Jan Jelinek - Loop-Finding-Jazz-Records - Albums - Reviews - Soundblab

Jan Jelinek - Loop-Finding-Jazz-Records

by Joseph Majsterski Rating:7 Release Date:2017-04-28

Jan Jelinek released Loop-Finding-Jazz-Records in 2001, when it was received as an excellent example of the current trend in minimalist electronica. Now, sixteen years later, he's re-releasing it on his own label, paired with two extra tracks from its original companion EP, Tendency. Although there's nothing new here, the original physical releases have been hard to find, making this an appealing item for collectors.

The music itself is super chill, minimal, glitchy stuff. Tiny crackles and pops are almost constant throughout every song, giving the music an extremely intimate feeling when listened to on headphones, like it's crawled deep inside your skull; there's a tiny person in there tinkering with the mechanisms of your brain, rewiring and repurposing the wetware.

There are a couple of song groups. Centerpiece 'Moiré' comes in three versions, two from the album and one from the EP. 'Moiré (Piano & Organ)' usings warping waves of energy to give the song its texture, along with a deep, earthy bass. Farther into the track it morphs in a more recognizable, jazzy key melody. 'Moiré (Strings)' uses more of a fluttering, wispy instrumentation. 'Moiré (Guitar & Horns)' is similar to the Piano & Organ version, but the melodic waves are a bit more vibrant and immediate. All three tracks feature loads of ultra-present, intricate glitch percussion, like water trickling through tiny crevices deep underground.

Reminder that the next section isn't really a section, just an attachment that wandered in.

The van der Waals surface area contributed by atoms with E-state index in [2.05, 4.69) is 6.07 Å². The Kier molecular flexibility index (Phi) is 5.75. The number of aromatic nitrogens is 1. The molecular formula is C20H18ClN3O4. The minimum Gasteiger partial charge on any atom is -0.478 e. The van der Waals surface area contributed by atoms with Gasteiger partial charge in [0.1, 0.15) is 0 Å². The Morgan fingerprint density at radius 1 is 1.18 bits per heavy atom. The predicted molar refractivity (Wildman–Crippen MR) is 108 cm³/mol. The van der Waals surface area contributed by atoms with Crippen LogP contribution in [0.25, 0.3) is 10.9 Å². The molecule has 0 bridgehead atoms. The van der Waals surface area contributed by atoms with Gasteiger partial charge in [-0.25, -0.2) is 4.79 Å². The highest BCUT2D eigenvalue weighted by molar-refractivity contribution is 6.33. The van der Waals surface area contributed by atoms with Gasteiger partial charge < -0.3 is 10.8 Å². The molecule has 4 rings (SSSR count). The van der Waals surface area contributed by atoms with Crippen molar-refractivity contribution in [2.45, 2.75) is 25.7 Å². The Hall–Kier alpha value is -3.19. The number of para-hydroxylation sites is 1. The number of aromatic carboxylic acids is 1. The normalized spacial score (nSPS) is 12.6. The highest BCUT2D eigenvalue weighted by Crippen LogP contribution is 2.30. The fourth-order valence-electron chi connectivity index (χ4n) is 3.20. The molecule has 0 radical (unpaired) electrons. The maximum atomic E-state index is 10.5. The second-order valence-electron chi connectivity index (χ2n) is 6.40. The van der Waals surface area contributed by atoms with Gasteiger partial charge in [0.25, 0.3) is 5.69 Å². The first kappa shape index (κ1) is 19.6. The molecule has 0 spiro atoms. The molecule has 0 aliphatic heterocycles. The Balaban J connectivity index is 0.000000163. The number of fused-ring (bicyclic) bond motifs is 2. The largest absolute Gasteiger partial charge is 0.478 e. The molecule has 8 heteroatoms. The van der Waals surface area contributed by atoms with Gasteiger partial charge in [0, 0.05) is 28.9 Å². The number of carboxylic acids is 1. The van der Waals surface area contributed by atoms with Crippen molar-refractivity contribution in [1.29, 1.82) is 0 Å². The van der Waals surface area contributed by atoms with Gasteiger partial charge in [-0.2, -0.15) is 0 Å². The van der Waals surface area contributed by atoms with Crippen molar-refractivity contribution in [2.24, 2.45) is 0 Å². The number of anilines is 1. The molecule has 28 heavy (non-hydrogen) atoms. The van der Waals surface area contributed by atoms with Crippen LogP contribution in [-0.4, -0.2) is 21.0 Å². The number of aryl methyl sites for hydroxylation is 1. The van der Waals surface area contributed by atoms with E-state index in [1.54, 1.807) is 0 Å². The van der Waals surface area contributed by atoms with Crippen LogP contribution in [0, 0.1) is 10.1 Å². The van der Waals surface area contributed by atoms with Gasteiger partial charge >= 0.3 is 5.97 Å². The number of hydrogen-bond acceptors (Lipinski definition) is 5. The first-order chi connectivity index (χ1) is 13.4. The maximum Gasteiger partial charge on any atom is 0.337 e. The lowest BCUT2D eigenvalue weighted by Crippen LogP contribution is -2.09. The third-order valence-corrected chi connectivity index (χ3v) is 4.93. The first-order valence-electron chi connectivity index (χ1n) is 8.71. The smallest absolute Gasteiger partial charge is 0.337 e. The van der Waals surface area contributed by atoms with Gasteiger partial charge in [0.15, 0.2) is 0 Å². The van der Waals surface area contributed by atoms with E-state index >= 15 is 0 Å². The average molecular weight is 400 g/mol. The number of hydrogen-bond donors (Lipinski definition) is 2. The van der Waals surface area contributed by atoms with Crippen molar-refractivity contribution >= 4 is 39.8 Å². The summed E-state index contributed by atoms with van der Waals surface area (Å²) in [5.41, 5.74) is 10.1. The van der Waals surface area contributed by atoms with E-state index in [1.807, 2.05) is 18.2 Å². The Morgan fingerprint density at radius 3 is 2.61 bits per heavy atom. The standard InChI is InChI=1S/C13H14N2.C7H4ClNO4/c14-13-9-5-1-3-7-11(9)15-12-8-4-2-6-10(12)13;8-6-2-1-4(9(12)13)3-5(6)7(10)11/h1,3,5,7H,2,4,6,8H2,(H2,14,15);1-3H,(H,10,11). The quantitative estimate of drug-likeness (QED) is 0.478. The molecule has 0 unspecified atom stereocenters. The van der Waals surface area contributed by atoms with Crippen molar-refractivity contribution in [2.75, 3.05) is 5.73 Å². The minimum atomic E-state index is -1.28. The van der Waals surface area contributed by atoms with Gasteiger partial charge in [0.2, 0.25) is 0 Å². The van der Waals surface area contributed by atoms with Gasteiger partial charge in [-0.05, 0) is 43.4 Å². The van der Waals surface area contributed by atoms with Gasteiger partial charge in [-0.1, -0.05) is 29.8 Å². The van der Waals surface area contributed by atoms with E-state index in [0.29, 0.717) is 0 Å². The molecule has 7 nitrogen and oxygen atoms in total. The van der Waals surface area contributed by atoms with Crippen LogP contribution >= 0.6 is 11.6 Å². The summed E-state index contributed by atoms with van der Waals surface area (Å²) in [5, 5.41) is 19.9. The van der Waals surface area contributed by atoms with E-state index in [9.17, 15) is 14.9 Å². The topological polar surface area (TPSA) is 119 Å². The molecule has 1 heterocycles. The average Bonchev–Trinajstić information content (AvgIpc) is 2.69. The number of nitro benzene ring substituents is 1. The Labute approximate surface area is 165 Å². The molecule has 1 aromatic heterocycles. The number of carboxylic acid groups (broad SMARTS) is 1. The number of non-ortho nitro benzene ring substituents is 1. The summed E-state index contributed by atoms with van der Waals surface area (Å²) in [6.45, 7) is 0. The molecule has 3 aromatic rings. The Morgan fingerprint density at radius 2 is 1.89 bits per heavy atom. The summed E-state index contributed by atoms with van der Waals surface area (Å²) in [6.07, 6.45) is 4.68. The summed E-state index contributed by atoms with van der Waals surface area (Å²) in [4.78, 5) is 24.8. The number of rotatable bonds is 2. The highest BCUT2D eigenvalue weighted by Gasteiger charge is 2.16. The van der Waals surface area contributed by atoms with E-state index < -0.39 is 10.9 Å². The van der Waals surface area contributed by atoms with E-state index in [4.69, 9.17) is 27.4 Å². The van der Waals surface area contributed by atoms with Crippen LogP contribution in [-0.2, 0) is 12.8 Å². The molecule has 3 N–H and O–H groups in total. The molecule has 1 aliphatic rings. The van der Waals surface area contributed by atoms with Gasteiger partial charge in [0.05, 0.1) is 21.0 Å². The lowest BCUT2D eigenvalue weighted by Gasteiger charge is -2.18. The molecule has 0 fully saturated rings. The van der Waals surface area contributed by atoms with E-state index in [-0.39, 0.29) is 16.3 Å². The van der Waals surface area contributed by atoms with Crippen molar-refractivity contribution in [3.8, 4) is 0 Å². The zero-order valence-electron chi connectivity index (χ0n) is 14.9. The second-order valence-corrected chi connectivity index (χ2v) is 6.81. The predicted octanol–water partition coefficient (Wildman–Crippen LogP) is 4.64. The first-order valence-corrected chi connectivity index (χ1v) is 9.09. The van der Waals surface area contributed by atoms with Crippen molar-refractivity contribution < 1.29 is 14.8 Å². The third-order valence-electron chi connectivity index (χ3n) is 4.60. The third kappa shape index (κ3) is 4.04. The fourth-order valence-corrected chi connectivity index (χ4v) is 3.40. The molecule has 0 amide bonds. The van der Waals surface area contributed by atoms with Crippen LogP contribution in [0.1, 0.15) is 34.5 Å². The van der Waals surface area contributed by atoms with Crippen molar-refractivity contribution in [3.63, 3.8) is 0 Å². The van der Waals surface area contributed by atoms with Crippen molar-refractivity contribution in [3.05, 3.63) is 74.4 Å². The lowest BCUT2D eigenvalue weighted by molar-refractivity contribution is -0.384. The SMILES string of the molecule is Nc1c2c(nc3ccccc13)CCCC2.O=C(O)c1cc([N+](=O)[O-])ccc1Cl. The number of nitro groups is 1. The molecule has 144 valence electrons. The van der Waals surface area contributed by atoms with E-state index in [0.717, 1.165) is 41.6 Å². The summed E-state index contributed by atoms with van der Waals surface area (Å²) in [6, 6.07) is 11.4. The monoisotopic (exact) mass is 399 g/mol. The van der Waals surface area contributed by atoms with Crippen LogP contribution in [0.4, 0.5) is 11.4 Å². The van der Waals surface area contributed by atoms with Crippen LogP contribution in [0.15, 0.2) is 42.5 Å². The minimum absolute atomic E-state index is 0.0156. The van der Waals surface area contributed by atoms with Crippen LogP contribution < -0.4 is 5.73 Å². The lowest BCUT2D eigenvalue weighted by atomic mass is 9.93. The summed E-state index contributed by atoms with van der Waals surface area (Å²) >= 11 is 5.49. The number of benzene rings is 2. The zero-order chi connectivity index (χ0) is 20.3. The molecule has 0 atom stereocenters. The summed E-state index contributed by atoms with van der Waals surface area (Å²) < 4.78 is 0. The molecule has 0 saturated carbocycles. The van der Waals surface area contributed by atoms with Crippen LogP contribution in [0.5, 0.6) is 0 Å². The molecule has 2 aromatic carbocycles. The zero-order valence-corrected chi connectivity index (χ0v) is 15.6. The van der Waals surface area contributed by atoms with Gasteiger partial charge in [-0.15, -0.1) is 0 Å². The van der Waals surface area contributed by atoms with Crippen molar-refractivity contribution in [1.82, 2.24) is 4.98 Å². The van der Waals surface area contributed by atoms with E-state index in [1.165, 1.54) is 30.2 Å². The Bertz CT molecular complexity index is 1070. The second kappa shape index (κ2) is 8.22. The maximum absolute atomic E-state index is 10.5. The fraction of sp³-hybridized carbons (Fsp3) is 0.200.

'They, Them' puts the clicks into overdrive, achieving something like a minimalist drum and bass effect. The smooth, flowing melody gives the tune a relaxing, meditative feel. Partner track 'Them, Their' slows things down and puts a wonky twist on the melody.

Interestingly, 'Do Dekor' has a gently oscillating central bass pad that gives it a lounge quality, even as its backed up by an even deeper bassline and more clicks and quirks. 'Drift' does just that, swaying back and forth with a pulsing, echoey lead that creates the most laid back sense of urgency imaginable.

The single, such as it is, 'Tendency', is another song that builds up a solid, jazzy groove and maintains it across seven minutes. A relatively coherent beat makes it something that could actually work in a chill out room instead just of a bedroom.

As someone who was deep into the IDM and experimental electronic scene in the late 1990s and beyond, this album seems to clearly follow up on the work of master musician Jonah Sharp and his Spacetime Continuum project. In fact, there seems to be a clear line from his albums Sea Biscuit and Double Fine Zone straight to this. It has all the glitchy, jazzy trademarks of the latter, and is in fact superior to it in quite a few ways. It lacks some of Sharp's signature style, but is a solid landmark in the minimalist scene of that era. The set as a whole is wonderful background music for creative work. Its re-release, while not strictly essential, is absolutely a welcome return.

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